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HUDNER JR., THOMAS

hudner thomas j

For conspicuous gallantry and intrepidity at the risk of his life above and beyond the call of duty as a pilot in Fighter Squadron 32, while attempting to rescue a squadron mate whose plane, struck by antiaircraft fire and trailing smoke, was forced down behind enemy lines. Quickly maneuvering to circle the downed pilot and protect him from enemy troops infesting the area, Lt. (j.g.) Hudner risked his life to save the injured flier who was trapped alive in the burning wreckage. Fully aware of the extreme danger in landing on the rough mountainous terrain, and the scant hope of escape or survival in subzero temperature, he put his plane down skillfully in a deliberate wheels-up landing in the presence of enemy troops. With his bare hands, he packed the fuselage with snow to keep the flames away from the pilot and struggled to pull him free. Unsuccessful in this he returned to his crashed aircraft and radioed other airborne planes, requesting that a helicopter be dispatched with an ax and fire extinguisher. He then remained on the spot despite the continuing danger from enemy action and, with the assistance of the rescue pilot, renewed a desperate but unavailing battle against time, cold, and flames. Lt. (j.g.) Hudner's exceptionally valiant action and selfless devotion to a shipmate sustain and enhance the highest traditions of the U.S. Naval Service.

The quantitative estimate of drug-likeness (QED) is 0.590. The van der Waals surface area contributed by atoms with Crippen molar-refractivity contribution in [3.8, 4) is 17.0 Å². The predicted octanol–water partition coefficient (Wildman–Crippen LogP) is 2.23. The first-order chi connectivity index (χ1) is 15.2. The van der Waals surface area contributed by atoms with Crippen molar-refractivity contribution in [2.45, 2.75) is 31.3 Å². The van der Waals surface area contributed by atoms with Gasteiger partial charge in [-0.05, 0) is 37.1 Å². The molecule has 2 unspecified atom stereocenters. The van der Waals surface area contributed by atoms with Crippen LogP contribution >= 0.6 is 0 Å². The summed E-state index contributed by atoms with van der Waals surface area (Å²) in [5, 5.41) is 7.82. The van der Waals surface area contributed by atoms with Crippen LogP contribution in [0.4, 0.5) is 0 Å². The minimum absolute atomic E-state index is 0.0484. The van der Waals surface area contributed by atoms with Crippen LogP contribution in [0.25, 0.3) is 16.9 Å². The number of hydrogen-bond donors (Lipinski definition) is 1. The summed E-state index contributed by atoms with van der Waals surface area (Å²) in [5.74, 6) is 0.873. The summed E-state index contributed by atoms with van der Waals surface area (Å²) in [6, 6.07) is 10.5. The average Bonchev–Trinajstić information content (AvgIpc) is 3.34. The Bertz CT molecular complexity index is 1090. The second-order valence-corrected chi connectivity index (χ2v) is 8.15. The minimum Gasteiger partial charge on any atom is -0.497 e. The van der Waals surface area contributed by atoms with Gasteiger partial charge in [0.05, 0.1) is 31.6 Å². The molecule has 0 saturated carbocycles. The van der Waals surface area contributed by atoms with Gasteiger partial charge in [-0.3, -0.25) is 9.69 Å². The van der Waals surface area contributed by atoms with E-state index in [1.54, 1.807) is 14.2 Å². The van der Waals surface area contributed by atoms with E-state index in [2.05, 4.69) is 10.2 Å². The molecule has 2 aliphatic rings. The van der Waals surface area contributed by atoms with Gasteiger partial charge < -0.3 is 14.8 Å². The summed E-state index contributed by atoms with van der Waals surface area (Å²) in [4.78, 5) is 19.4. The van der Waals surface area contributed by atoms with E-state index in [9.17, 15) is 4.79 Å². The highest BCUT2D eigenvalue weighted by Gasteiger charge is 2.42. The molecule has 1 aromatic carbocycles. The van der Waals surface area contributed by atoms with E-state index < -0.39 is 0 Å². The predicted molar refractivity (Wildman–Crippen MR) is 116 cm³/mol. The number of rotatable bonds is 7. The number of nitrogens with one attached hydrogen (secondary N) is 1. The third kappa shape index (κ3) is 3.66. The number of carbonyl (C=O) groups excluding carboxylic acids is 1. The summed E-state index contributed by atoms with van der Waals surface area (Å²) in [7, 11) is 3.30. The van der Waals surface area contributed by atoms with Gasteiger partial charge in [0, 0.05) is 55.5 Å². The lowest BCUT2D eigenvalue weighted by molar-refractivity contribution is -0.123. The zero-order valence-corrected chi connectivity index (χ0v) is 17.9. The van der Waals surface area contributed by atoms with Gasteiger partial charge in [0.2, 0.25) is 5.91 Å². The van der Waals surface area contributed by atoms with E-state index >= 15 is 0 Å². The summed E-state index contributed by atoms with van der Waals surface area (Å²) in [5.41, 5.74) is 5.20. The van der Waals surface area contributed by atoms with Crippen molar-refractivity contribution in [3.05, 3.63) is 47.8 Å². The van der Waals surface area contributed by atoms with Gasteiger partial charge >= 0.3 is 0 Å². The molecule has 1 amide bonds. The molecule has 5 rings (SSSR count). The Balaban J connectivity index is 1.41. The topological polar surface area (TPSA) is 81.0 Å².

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Service

Rank

Division

U.S. Navy Lieutenant (j.g.) (highest rank: Captain) Fighter Squadron 32, Air Group 3, U.S.S. Leyte

Conflict

Year of honor

born

Korean War 1950 Fall River, Bristol County, Massachusetts

Living History Video

Citation

For conspicuous gallantry and intrepidity at the risk of his life above and beyond the call of duty as a pilot in Fighter Squadron 32, while attempting to rescue a squadron mate whose plane, struck by antiaircraft fire and trailing smoke, was forced down behind enemy lines. Quickly maneuvering to circle the downed pilot and protect him from enemy troops infesting the area, Lt. (j.g.) Hudner risked his life to save the injured flier who was trapped alive in the burning wreckage. Fully aware of the extreme danger in landing on the rough mountainous terrain, and the scant hope of escape or survival in subzero temperature, he put his plane down skillfully in a deliberate wheels-up landing in the presence of enemy troops. With his bare hands, he packed the fuselage with snow to keep the flames away from the pilot and struggled to pull him free. Unsuccessful in this he returned to his crashed aircraft and radioed other airborne planes, requesting that a helicopter be dispatched with an ax and fire extinguisher. He then remained on the spot despite the continuing danger from enemy action and, with the assistance of the rescue pilot, renewed a desperate but unavailing battle against time, cold, and flames. Lt. (j.g.) Hudner's exceptionally valiant action and selfless devotion to a shipmate sustain and enhance the highest traditions of the U.S. Naval Service.